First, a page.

Plateau has often been termed a "martyr for science". This was an understandable approach at the time of his death, but it has unfortunately appealed too much to people's imagination. In many (popular) publications the blindness of Plateau is ascribed to his experiment of 1829 in which he looked directly into the sun for 25 seconds. Recent research definitely refutes this. The exact date of the blindness is difficult to formulate simply. It was a gradual process during the year 1843 and early 1844. Plateau publishes two papers in which he painstakingly describes the scientific observations of his own blindness. After 40 years of blindness he still has subjective visual sensations. For his experiments, as well as for the related deskwork colleagues and family help him. On a daily basis, his wife, Fanny Clavareau, reads to him papers and articles, and acts as his secretary. His sister Joséphine is an accomplished artist and probably helps with the drawings.

For the irradiation and hydrostatics experiments he can count on the help of family members and colleagues Duprez, Lamarle, Manderlier, Donny, and of course Quetelet. One can only admire the enormous mental prowess of the blind Plateau in solving complicated analytical problems. It is his son in law, Gustave Van der Mensbrugghe (1835-1911) who does the demonstration experiments at the lectures Plateau gives for different societies. In fact Van der Mensbrugghe becomes a keen observer, especially in the field of hydrostatics.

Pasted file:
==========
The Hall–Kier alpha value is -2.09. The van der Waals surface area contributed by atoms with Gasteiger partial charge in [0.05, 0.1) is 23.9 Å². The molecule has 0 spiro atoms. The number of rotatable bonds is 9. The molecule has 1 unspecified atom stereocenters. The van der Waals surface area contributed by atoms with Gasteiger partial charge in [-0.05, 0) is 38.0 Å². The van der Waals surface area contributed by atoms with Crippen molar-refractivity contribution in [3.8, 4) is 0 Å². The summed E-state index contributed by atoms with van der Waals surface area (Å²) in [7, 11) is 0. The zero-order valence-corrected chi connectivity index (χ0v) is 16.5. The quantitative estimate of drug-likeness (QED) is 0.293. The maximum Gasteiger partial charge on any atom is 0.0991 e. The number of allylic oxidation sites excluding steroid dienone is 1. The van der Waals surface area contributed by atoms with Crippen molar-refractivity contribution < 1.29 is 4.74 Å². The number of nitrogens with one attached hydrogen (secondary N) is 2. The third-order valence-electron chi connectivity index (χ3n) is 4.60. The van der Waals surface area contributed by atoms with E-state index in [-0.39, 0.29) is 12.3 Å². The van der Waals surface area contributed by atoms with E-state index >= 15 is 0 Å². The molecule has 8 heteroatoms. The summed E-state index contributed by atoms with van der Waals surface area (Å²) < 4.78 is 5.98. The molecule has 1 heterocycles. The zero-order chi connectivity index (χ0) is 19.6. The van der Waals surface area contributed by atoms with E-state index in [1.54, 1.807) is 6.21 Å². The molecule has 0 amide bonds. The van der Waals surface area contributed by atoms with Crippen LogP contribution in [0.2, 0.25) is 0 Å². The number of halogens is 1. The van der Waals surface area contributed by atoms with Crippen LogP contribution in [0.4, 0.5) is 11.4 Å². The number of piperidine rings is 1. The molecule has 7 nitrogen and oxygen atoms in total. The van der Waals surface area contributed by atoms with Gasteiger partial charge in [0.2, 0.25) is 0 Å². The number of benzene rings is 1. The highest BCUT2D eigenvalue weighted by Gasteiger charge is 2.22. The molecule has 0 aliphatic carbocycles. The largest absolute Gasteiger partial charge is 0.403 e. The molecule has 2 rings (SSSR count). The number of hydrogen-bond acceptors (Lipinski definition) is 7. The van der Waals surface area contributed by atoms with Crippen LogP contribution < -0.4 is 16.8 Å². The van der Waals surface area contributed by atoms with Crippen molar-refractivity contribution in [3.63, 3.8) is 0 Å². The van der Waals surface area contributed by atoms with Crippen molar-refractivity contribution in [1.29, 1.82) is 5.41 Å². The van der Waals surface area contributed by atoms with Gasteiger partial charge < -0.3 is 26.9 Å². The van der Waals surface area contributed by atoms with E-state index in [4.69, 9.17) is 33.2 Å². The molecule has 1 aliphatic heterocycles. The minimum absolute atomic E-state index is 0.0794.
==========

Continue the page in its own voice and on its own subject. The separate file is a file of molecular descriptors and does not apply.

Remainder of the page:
Plateau dies on 15 September 1883. On 18 September he is buried in the cemetery of Mariakerke (near Ghent) in the presence of many dignitaries. To day the grave no longer exists.

Joseph Plateau
Daguerreotype Pelizarro, Ghent, 1843.
© Museum for the History of Sciences, Ghent.
Digital restoration MD.